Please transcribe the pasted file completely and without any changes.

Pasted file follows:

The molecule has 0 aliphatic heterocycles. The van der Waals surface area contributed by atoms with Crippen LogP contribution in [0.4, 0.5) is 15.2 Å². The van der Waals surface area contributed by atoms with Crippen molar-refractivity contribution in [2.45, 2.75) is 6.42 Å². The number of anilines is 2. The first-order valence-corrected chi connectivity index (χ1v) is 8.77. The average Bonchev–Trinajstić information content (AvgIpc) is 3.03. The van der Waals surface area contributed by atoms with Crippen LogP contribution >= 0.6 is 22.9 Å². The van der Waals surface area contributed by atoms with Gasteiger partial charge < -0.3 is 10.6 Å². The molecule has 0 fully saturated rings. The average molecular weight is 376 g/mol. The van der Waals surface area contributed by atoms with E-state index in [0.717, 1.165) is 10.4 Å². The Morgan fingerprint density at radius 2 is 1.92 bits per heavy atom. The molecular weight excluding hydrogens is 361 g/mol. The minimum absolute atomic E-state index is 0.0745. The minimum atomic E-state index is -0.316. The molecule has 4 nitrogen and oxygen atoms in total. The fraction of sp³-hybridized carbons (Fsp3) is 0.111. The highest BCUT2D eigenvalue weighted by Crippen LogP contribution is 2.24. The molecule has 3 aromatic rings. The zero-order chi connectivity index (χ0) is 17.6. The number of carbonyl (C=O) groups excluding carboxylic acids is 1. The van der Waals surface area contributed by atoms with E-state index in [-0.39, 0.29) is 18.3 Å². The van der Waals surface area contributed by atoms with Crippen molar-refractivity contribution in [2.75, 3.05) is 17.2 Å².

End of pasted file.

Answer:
The molecule has 0 aliphatic heterocycles. The van der Waals surface area contributed by atoms with Crippen LogP contribution in [0.4, 0.5) is 15.2 Å². The van der Waals surface area contributed by atoms with Crippen molar-refractivity contribution in [2.45, 2.75) is 6.42 Å². The number of anilines is 2. The first-order valence-corrected chi connectivity index (χ1v) is 8.77. The average Bonchev–Trinajstić information content (AvgIpc) is 3.03. The van der Waals surface area contributed by atoms with Crippen LogP contribution >= 0.6 is 22.9 Å². The van der Waals surface area contributed by atoms with Gasteiger partial charge < -0.3 is 10.6 Å². The molecule has 0 fully saturated rings. The average molecular weight is 376 g/mol. The van der Waals surface area contributed by atoms with E-state index in [0.717, 1.165) is 10.4 Å². The Morgan fingerprint density at radius 2 is 1.92 bits per heavy atom. The molecular weight excluding hydrogens is 361 g/mol. The minimum absolute atomic E-state index is 0.0745. The minimum atomic E-state index is -0.316. The molecule has 4 nitrogen and oxygen atoms in total. The fraction of sp³-hybridized carbons (Fsp3) is 0.111. The highest BCUT2D eigenvalue weighted by Crippen LogP contribution is 2.24. The molecule has 3 aromatic rings. The zero-order chi connectivity index (χ0) is 17.6. The number of carbonyl (C=O) groups excluding carboxylic acids is 1. The van der Waals surface area contributed by atoms with E-state index in [-0.39, 0.29) is 18.3 Å². The van der Waals surface area contributed by atoms with Crippen molar-refractivity contribution in [2.75, 3.05) is 17.2 Å².